Valuing Mineral Rights
Many mineral owners receive unsolicited offers to buy minerals located on their property. Mineral property generally includes hydrocarbons (oil, gas, coal), hardrock minerals (gold, silver, copper), and other kinds of minerals (bentonite, talc, uranium).
Individuals often have several questions in such circumstances. Namely, they want to know how much their mineral rights are worth in order to know if they are getting a good deal.
You should not hesitate to seek assistance with valuing your mineral rights. If you are interested in selling your mineral rights, you want to get the greatest possible value from it. The Mineral Auction can help you accurately value your mineral rights and sell them for the highest possible amount.
How to Value Mineral Rights
Unfortunately, the value of mineral rights is not as easily discernible as other types of property. Many resources online may try to use low precisions metrics like a mineral rights value rule of thumb or a net mineral acres calculator. They are no replacement for consulting with an expert who may have to tools, knowledge, and experience to accurately assess value in ways that are normal for the oil and gas industry. Whereas homeowners can easily look up the listings of similar houses being sold in their neighborhoods, there is no public database of information that tracks the going rates for mineral rights.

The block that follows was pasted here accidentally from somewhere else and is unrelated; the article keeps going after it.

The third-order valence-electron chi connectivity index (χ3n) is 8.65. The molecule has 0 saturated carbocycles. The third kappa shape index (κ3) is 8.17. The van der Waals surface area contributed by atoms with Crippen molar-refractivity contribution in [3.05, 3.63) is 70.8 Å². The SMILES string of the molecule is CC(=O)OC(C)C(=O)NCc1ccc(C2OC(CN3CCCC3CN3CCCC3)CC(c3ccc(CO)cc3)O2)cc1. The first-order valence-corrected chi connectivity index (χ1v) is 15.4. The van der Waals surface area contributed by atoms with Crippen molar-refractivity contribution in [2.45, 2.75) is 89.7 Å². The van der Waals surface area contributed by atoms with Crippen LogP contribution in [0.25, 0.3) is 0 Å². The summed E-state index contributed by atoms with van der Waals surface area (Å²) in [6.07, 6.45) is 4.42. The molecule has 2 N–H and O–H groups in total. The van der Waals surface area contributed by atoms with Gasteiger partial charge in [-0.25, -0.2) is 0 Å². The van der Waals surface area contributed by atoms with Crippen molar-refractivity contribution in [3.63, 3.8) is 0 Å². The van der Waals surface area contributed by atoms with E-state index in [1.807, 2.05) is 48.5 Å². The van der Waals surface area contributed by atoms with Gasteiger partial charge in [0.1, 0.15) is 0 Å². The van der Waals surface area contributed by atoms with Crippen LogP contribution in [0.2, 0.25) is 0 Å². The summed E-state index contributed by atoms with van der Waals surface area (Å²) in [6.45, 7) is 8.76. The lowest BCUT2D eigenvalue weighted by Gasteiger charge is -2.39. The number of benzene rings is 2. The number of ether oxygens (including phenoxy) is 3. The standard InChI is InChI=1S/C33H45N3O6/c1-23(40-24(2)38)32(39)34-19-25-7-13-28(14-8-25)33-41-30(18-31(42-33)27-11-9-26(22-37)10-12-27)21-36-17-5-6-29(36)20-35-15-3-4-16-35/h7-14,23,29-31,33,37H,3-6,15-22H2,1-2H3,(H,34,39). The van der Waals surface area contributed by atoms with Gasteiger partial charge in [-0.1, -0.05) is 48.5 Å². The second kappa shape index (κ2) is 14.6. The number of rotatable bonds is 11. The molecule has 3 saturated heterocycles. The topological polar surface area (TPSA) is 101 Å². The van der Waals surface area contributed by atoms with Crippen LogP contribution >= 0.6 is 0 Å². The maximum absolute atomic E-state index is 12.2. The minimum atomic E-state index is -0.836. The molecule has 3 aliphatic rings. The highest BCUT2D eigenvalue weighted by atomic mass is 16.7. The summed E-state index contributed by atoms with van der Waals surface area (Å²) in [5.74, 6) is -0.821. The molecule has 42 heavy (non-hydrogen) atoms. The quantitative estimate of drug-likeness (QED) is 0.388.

The value of mineral rights can be very complicated to determine. A number of different factors must be taken into consideration, including: